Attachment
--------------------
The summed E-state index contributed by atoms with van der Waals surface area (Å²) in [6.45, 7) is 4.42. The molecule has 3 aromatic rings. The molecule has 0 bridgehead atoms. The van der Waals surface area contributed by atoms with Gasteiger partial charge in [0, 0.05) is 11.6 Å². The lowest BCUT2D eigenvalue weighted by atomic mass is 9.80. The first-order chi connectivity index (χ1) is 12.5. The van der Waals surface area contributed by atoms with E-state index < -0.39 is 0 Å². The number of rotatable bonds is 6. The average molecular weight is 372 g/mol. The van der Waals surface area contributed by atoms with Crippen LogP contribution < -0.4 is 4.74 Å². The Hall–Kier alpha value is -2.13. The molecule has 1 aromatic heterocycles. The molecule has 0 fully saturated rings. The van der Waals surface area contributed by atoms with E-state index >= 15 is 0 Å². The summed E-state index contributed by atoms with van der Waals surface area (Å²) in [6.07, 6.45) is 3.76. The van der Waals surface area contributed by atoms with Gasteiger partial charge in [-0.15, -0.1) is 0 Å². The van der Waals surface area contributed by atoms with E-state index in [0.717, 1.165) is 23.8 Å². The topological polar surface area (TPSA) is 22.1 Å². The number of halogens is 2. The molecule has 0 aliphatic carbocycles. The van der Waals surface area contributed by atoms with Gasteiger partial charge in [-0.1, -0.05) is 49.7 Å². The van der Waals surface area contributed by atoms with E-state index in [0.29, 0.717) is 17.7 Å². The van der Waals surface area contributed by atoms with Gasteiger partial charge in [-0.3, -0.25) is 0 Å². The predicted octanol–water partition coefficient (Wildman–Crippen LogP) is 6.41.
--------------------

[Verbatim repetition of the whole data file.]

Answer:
The summed E-state index contributed by atoms with van der Waals surface area (Å²) in [6.45, 7) is 4.42. The molecule has 3 aromatic rings. The molecule has 0 bridgehead atoms. The van der Waals surface area contributed by atoms with Gasteiger partial charge in [0, 0.05) is 11.6 Å². The lowest BCUT2D eigenvalue weighted by atomic mass is 9.80. The first-order chi connectivity index (χ1) is 12.5. The van der Waals surface area contributed by atoms with E-state index < -0.39 is 0 Å². The number of rotatable bonds is 6. The average molecular weight is 372 g/mol. The van der Waals surface area contributed by atoms with Crippen LogP contribution < -0.4 is 4.74 Å². The Hall–Kier alpha value is -2.13. The molecule has 1 aromatic heterocycles. The molecule has 0 fully saturated rings. The van der Waals surface area contributed by atoms with E-state index >= 15 is 0 Å². The summed E-state index contributed by atoms with van der Waals surface area (Å²) in [6.07, 6.45) is 3.76. The van der Waals surface area contributed by atoms with Gasteiger partial charge in [-0.15, -0.1) is 0 Å². The van der Waals surface area contributed by atoms with E-state index in [0.717, 1.165) is 23.8 Å². The topological polar surface area (TPSA) is 22.1 Å². The number of halogens is 2. The molecule has 0 aliphatic carbocycles. The van der Waals surface area contributed by atoms with Gasteiger partial charge in [-0.1, -0.05) is 49.7 Å². The van der Waals surface area contributed by atoms with E-state index in [0.29, 0.717) is 17.7 Å². The van der Waals surface area contributed by atoms with Gasteiger partial charge in [-0.3, -0.25) is 0 Å². The predicted octanol–water partition coefficient (Wildman–Crippen LogP) is 6.41.